I love Chick-fil-A. In my book, their Chicken Sandwiches are only surpassed by Turkey Sandwiches. I also love their marketing. Chick-fil-A has found a great mix of mass media and word-of-mouth. Their “Eat More Chick’n” billboards have reached and almost iconic status. Chick-fil-A has also demonstrated that they are one of the top word-of-mouth marketing practitioners as they have launched their new Spicy Chicken Sandwich.
What did they do right?
They built tension and anticipation – Chick-fil-A teased their existing consumer base for weeks by promoting a countdown to the launch of the sandwich on Facebook and on banners as consumers made their order in the drive-thru. It would have been easy to just launch it and make it available, but instead, they were disciplined and created a simple word-of-mouth opportunity.
Discussion was encouraged – It’s not all that risky to launch a Spicy Chicken Sandwich, but Chick-fil-A opened up the lines of conversation and as of this post, over 1600 comments were posted on their Facebook page.
Chick-fil-A created scarcity and a VIP event – Perceived scarcity and elevating the attention to loyal/heavy users are two classic word-of-mouth marketing strategies. Leading up to the event, Chick-fil-A accomplished both in one effort: they gave consumers the opportunity to make an appointment for their Spicy Chicken Sandwich. It’s common for the Chick-fil-A drive thru to have a long line, but reservations for a fast food restaurant? That’s unheard of and they did it. The consumers who participated walked away with a great experience that they will share with others.
Chick-fil-A does a lot of other things right in their marketing. For more information, check out my collection of articles on Chick-Fil-A marketing.
I had an interesting conversation today. The question posed to me was, “What is the definition of Social Media?”
I probably think of social media in the same way you do. Something along the lines of “the sharing of real thoughts, ideas and questions questions via online platforms like blogs, Twitter and Facebook.” The executive that I was talking to considered all word-of-mouth to be part of social media. Their point was, “consumers are talking, that’s social isn’t it?”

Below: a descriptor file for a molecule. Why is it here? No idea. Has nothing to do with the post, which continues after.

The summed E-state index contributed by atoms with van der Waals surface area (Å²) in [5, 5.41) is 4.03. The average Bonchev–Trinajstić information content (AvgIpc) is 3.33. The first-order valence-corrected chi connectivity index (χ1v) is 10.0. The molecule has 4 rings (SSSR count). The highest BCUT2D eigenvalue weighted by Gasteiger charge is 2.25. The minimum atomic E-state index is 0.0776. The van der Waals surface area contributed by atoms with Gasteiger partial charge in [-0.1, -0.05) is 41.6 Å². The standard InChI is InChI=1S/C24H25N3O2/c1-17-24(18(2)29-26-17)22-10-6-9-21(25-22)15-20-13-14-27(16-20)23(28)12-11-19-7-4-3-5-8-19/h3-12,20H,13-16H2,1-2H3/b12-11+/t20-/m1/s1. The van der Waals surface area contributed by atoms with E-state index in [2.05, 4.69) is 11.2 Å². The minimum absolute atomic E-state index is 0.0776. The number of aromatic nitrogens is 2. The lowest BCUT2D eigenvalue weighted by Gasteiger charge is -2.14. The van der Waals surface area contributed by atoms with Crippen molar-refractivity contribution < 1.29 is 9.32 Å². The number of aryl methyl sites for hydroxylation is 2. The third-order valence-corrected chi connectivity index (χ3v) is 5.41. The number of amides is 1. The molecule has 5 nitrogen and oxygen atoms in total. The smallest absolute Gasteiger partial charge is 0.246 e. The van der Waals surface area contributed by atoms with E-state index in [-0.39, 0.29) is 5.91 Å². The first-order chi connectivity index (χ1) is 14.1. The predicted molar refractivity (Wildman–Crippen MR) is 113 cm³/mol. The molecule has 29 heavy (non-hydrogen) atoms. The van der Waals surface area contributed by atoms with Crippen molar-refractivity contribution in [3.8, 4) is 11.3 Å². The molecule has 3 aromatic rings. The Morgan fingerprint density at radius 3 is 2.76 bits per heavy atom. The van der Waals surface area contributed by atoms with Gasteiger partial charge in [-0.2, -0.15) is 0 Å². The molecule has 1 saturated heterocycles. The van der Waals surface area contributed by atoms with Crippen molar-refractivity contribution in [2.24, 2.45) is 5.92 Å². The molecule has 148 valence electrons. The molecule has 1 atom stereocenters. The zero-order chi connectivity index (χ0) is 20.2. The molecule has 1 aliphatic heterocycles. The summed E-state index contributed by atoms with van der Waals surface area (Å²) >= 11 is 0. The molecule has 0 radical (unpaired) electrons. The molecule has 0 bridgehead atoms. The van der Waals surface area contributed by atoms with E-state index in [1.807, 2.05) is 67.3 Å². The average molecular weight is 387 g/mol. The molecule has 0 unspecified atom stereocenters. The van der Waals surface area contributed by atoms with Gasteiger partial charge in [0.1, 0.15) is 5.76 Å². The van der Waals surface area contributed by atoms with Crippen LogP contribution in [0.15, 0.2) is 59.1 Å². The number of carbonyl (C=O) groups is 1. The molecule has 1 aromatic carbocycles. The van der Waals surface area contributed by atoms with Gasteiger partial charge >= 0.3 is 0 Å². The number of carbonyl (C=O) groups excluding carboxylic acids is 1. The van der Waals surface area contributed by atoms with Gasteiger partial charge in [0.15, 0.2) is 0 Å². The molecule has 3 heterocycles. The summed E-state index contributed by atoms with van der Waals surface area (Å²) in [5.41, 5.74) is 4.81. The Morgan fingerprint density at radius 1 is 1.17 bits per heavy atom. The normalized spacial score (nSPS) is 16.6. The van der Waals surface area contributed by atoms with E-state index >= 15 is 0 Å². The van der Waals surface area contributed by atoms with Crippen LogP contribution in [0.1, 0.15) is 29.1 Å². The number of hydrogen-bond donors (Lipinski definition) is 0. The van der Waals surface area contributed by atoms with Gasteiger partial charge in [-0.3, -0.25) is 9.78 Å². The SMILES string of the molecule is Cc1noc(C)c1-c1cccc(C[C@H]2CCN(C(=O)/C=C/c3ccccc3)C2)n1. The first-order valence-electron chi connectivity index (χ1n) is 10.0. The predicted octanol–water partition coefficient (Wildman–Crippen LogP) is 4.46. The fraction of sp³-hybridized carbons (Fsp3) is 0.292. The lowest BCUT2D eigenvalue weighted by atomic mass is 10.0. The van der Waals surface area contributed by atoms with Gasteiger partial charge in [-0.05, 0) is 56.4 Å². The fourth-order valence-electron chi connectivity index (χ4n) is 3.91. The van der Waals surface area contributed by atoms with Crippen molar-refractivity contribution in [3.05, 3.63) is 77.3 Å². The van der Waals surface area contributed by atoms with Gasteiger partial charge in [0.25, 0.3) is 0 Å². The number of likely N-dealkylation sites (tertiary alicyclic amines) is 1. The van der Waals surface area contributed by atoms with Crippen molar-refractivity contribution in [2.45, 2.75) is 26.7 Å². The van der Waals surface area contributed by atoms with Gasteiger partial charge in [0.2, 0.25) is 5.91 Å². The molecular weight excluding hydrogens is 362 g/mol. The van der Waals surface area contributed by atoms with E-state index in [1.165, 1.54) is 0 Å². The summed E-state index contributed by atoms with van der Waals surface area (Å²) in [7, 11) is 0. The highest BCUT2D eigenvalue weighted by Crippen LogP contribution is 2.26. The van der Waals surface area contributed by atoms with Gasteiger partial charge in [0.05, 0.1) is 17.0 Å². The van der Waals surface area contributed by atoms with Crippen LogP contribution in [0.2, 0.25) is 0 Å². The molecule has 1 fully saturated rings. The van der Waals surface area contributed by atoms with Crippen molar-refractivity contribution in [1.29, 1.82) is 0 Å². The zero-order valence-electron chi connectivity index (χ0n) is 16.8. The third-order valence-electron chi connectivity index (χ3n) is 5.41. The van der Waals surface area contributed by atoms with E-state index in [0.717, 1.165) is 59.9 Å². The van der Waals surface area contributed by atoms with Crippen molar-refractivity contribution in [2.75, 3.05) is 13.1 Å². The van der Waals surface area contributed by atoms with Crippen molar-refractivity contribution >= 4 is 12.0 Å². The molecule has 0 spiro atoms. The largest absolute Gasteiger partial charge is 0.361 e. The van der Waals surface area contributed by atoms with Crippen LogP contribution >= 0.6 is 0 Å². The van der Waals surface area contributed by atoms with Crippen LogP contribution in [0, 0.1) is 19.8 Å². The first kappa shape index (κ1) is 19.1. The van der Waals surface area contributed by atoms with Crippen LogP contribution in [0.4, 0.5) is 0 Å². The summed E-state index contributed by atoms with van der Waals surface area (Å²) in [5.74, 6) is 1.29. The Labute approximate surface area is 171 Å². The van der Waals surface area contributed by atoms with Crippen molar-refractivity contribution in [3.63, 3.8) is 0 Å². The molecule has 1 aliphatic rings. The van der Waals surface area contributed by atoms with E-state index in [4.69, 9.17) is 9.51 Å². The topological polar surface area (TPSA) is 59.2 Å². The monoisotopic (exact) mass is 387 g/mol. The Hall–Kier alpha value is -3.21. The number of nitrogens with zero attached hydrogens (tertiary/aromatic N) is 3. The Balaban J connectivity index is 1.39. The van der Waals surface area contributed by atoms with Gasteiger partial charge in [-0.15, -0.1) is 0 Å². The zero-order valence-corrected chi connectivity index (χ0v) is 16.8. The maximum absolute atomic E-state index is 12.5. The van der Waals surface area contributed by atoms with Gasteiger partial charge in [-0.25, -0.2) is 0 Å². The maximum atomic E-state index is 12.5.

Yup, it sure is. So IS word-of-mouth social media? Or is social media word of mouth.
In my opinion, yes and yes.
In this age, for either to be effective they need to work together. There are so many conversations happening online that if your word-of-mouth isn’t making it’s way into the social media space, it’s probably not working. And if your online social media initiative isn’t jumping over to the real world, it’s probably not resulting in sales.
WOM/social media, it’s one and the same to me.
And by the way, it’s also a good idea to make sure everyone on your team is aligned to all of the buzz words everyone is throwing around the office.
The percentage of people who claim to help a friend make a purchasing decision didn’t surprise me. In fact, I might have thought it would be higher – and that’s saying something considering how much I believe in the power of word-of-mouth marketing. But I was really surprised on these stats
One out of five people contribute to a forum
One out of five people attend offline events with people of a similar interest – Like a Tweetup.
40% of people actively share information they find online
Just more reason to find your influencers, build a relationship with them and empower them to spread the word.
The emarketer piece also has some information on which age demos are more active in sharing information.
This one of my favorite comedy bits by comedian, Pat Brice, who unfortunately passed away a couple years ago. It came to mind today when I was considering the differences between a word-of-mouth and traditional, media driven strategy.
Do you rent or do you own your marketing?
A traditional, media driven strategy is like renting. Smaller upfront investment and less risky. If something goes wrong, you call the landlord and they fix it. But the problem is that you never own it. You gotta keep paying “rent” (buying media) to stay in the game.
But a word-of-mouth strategy is a lot like buying and owning a home. It’s bigger upfront investment and if something goes wrong, you own it and have to fix it. But over time, you build equity in your home and your investment pays off. Word-of-mouth is very similar. Over time, the consumers start talking about your brand and you don’t have to keep paying rent to maintain awareness and improve image.
The big question is whether you have the patience for that investment to pay off.
I was really bummed I couldn’t make it to the WOMMA (Word of Mouth Marketing Association) Summit that took place a couple weeks ago, but John Moore of Brand Autopsy was nice enough to catalog over 150 “talkable tweets” that attendees posted during the three-day conference.
If you weren’t able attend, take a stroll through this slideshare deck and soak in all of the big thinking that was going on.
Gary Vaynerchuk makes a great point here about the effectiveness of mass marketing vs. conversational marketing. In this case he argues that telling stories about your brand on a daily basis is more effective than blasting out a generic press release and hoping that it gets covered.